Not So Welcome Wagon

As I drove off campus on May 16th with my Suburban full of junk, that I somehow managed to cram into my small double, I started to think about my future home in Walsh with my closest friends. After just a couple weeks apart, I suggested that we all sign up for Welcome Wagon so we could move in earlier and be together longer. With four enthusiastic responses out of eight, it was confirmed, half of us would be part of Welcome Wagon!

This excitement lasted all summer, through the Welcome Wagon orientation, and even up until the first move-in day. However, as soon as the dreaded 12 hour day started (the day most freshman moved in), all I wanted to do was go home.

The week started out great! My three other friends and I moved into our two blocked quads, made plans to go to a Zac Brown band concert, decided to rent a Zipcar and drive to the Cape for a day, and also got settled in before everyone arrived on campus. Although all these days were great, there was one day that made me question whether or not I made the right decision to move in early.

My day began when I woke up around 6 am (something I hadn’t had to do since high school) and then making the trek all the way to Upper. The first two hours of the day were actually kind of fun, kids and parents were happy, it wasn’t totally blistering hot yet, and there was a decent amount of volunteers to help out. This sense of excitement halted to a stop at around 11am  when the weather started to heat up, parents got cranky, and volunteers began to disappear. When there was a shortage of volunteers, parents started to get angry that their child’s stuff wasn’t being brought up to their room fast enough. When that happened, many parents decided that it seemed logical to yell at the volunteers, not the leaders that got paid to do this, or even the RAs, but the very innocent volunteers. I kid you not, I couldn’t count on my two hands how many parents yelled at me that day. At this point I was fed up; I was angry at the parents, I was angry at the volunteers that disappeared, and I was angry at myself for signing up to do this. And to add to all my frustration, my legs were so beyond tired that they could have been tricked into thinking they ran a marathon. By the end of the day, I couldn’t wait to take a shower and go to bed.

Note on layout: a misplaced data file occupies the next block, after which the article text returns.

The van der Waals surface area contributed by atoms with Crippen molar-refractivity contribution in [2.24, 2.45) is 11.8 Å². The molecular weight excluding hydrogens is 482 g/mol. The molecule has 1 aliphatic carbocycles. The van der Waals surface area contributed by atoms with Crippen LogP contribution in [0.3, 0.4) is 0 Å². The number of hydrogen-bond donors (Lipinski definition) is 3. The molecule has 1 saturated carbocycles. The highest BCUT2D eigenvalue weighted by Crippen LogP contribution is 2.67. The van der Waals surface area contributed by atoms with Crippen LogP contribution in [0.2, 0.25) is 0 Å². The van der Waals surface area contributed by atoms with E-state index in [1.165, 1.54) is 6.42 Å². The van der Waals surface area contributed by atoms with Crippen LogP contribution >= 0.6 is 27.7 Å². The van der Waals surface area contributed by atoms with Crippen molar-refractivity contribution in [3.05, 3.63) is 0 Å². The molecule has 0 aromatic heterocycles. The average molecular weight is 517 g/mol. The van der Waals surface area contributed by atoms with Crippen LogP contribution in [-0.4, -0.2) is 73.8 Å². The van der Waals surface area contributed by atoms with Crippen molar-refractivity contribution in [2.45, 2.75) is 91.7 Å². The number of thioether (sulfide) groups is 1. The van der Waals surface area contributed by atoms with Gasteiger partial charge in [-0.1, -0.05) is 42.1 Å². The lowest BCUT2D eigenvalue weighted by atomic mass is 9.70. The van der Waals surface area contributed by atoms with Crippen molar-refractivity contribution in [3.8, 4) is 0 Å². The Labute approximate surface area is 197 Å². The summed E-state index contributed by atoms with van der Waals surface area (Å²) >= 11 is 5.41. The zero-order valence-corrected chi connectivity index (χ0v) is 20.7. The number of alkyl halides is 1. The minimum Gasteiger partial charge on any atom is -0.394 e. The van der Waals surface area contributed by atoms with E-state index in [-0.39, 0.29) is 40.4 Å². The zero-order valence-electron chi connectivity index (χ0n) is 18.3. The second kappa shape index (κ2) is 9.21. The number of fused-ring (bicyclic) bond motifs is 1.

To summarize my experience, although I wouldn’t trade the amazing experiences I had with my friends for anything in the world, I would never recommend volunteering for Welcome Wagon. It was extremely unorganized, it was not promoted enough (hence the lack of volunteers), and throughout that 12 hour day they didn’t even give us lunch. Instead of Welcome Wagon, I would recommend finding a club or a retreat that allows you to move in early because moving in early is way less stressful than moving in with the rest of the population of BC.  

I truly hope that Welcome Wagon can be better organized next year for those that do decide to volunteer because I do think the organization is helpful to most freshman, even those that didn’t receive their items fast enough.